Sunday, July 05, 2009

Lance-Leaf Coreopsis

What’s blooming in the area: Tea roses, Apache plume, trumpet creeper, honeysuckle, silver lace vine, cholla, tall yucca, fern and leather leaved globemallows, tumble mustard, bird of paradise, alfalfa, scurf pea, white sweet and purple clover, Russian sage, milkweed, velvetweed, scarlet beeblossom, white and yellow evening primroses, nits and lice, datura, creeping and climbing bindweed, buffalo gourd, bachelor button, purple coneflower, Hopi tea, goatsbeard, hawkweed, horseweed, hairy golden and strap-leaf spine asters, blue grama grass; corn 2' high.
What’s blooming in my yard, looking north: Red hot poker peaked, golden-spur columbine, hartweg, butterfly weed peaked, zucchini, Mexican hat, chocolate flower, coreopsis, blanket flower, anthemis, black-eyed Susan, Moonshine and Parker’s Gold yarrow; buds on mums; sand cherries turning dark red; catalpa pods forming.
Looking east: Floribunda roses, California and Shirley poppies, hollyhock, winecup, sidalcea, coral bells, cheddar pinks, bouncing Bess, snow-in-summer peaked, snapdragons, coral beardtongue, Maltese cross, rock rose, pink evening primrose, large-leaved soapwort; buds on cut-leaf coneflower.
Looking south: Tamarix, Blaze and rugosa roses, daylily, bundle flower, sweet pea, Saint John’s wort, zinnia; buds on tomatillo.
Looking west: Lilies, flax, catmint, Rumanian sage, lady bells, sea lavender, white beardtongue, white spurge, perennial four o’clock; buds on Shasta daisy.
Bedding plants: Moss rose, sweet alyssum; first green tomato formed.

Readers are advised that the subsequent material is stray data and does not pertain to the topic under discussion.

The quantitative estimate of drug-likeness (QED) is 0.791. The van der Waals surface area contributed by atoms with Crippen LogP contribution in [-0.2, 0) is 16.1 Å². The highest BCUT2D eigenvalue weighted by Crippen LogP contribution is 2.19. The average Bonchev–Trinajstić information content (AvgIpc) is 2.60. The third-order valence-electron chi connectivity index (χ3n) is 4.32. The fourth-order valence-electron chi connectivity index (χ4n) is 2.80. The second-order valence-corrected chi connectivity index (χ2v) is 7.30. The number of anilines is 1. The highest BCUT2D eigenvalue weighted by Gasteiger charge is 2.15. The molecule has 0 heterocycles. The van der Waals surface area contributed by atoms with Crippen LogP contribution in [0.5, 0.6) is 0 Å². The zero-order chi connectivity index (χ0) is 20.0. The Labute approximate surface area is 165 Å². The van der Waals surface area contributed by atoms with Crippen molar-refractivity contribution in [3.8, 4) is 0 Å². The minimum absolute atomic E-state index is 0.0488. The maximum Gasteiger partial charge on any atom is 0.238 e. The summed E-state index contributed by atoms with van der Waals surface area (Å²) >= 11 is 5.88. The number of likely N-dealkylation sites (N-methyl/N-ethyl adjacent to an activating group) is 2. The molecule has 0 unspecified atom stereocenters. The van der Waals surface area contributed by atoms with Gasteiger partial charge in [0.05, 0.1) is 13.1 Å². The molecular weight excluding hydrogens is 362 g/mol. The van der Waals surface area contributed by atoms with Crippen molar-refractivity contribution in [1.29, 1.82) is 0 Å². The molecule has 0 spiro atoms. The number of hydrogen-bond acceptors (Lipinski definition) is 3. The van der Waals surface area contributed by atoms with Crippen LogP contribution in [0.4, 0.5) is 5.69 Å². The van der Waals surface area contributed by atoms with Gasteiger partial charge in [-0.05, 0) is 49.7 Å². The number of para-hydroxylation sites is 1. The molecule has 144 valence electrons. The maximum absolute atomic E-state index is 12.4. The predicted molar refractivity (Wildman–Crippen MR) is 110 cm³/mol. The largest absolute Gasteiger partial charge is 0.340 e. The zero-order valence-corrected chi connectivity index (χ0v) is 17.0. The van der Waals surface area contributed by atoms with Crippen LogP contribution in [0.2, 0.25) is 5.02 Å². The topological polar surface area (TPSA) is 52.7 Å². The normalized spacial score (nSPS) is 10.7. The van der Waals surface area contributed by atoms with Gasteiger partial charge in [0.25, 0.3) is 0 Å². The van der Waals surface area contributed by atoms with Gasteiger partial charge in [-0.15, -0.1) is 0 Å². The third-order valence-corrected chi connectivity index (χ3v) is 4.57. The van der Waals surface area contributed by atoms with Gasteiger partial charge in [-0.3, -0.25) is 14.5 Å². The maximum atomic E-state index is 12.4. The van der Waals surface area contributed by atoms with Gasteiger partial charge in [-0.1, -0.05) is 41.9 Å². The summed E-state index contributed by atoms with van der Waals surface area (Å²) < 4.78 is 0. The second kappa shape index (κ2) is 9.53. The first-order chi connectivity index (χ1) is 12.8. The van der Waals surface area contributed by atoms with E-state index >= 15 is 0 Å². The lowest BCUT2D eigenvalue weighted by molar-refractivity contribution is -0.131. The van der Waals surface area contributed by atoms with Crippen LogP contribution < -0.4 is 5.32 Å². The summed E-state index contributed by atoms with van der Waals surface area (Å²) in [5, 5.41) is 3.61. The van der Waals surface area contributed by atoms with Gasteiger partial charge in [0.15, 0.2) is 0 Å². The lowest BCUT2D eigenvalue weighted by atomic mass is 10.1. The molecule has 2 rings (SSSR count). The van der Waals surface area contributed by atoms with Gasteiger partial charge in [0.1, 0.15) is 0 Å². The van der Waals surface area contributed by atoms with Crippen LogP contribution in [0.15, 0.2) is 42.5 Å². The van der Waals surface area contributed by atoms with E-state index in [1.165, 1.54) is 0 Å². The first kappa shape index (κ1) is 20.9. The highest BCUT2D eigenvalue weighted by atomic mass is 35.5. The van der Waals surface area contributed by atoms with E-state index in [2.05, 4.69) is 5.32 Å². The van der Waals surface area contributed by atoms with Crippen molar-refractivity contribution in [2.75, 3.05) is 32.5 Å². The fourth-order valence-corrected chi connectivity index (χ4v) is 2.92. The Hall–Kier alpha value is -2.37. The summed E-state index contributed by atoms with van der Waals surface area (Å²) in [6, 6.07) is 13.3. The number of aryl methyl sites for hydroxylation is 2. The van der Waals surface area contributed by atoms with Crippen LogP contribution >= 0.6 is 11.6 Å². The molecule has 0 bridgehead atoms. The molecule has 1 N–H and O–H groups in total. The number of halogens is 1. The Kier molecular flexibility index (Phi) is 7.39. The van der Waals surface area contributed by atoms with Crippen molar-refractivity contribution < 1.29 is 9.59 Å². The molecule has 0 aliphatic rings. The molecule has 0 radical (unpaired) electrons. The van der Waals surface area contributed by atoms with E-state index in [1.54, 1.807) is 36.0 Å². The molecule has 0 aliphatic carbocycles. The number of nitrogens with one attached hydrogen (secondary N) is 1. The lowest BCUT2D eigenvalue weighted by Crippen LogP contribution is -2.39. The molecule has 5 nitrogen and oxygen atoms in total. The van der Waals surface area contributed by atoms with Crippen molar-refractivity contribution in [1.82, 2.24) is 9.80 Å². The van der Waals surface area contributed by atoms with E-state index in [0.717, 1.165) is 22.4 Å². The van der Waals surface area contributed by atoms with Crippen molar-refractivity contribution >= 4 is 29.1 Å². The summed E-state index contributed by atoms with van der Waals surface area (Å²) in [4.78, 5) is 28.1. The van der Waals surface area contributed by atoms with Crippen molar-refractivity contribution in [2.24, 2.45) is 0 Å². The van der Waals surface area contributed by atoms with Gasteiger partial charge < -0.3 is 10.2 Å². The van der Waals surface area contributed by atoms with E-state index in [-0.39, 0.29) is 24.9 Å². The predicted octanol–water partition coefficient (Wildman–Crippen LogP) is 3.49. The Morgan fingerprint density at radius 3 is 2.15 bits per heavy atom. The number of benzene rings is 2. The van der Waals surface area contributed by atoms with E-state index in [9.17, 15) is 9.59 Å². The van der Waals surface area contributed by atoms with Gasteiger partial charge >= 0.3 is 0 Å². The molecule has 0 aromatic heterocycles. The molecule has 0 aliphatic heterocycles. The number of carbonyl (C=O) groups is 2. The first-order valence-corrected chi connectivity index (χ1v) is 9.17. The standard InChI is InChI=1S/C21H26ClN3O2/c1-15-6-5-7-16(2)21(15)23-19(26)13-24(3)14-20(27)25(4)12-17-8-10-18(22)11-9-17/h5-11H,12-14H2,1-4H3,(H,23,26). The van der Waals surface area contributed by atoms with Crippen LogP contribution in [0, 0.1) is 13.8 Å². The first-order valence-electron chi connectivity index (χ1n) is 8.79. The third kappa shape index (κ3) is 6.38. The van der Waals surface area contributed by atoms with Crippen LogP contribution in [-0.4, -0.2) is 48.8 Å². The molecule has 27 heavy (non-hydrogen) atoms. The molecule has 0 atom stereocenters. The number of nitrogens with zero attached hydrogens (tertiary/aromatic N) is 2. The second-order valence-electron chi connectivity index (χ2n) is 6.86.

Inside: South African aptenia.

Animal sightings: Rabbit, hummingbird, gecko, different kind of bee on white beardtongue, sulfur butterfly, hummingbird moth, grasshoppers, large black harvester and small dark ants.

Weather: Hot all week, with howling winds Thursday night and high humidity yesterday; last useful rain 6/20/09; 15:50 hours of daylight today.
Weekly update: Sometimes a phrase sticks in my mind and I lose my ability to see the world except through its prism. In James Thurber’s short story, Walter Mitty imagines himself called into an emergency room to complete a dangerous operation. When the attending physician updates him on the patient’s condition, he warns "coreopsis is setting in."
Now I can never see that yellow composite without hearing Thurber. The solid, round buds protected by shiny, yellowish-green bracts emerge the end of May - coreopsis is setting in. The erect disk flowers open in June surrounded by ungradated yellow rays - coreopsis is setting in. The bracts reclose on the reproductive parts in a turban with darkened flags of dying petals - coreopsis is setting in.
Lance-leaved coreopsis is a native wildflower that can be found anywhere between the Appalachians and the Rockies, but which has fairly specific requirements within that range. In the Great Lakes area, Coreopsis lanceolata inhabits glacial remains that get at least 30" of rain a year and are slightly acidic.
In Michigan, the short rhizomes grow in sandy lands along lakes Michigan and Huron, and on the sandy glacial outwashes supporting relic oak barrens of inland Jackson, Livingston and Oakland counties. I grew up on a spit of better land between those areas less affected by the last glacier where Coreopsis lanceolata only grew as a garden plant that could easily escape.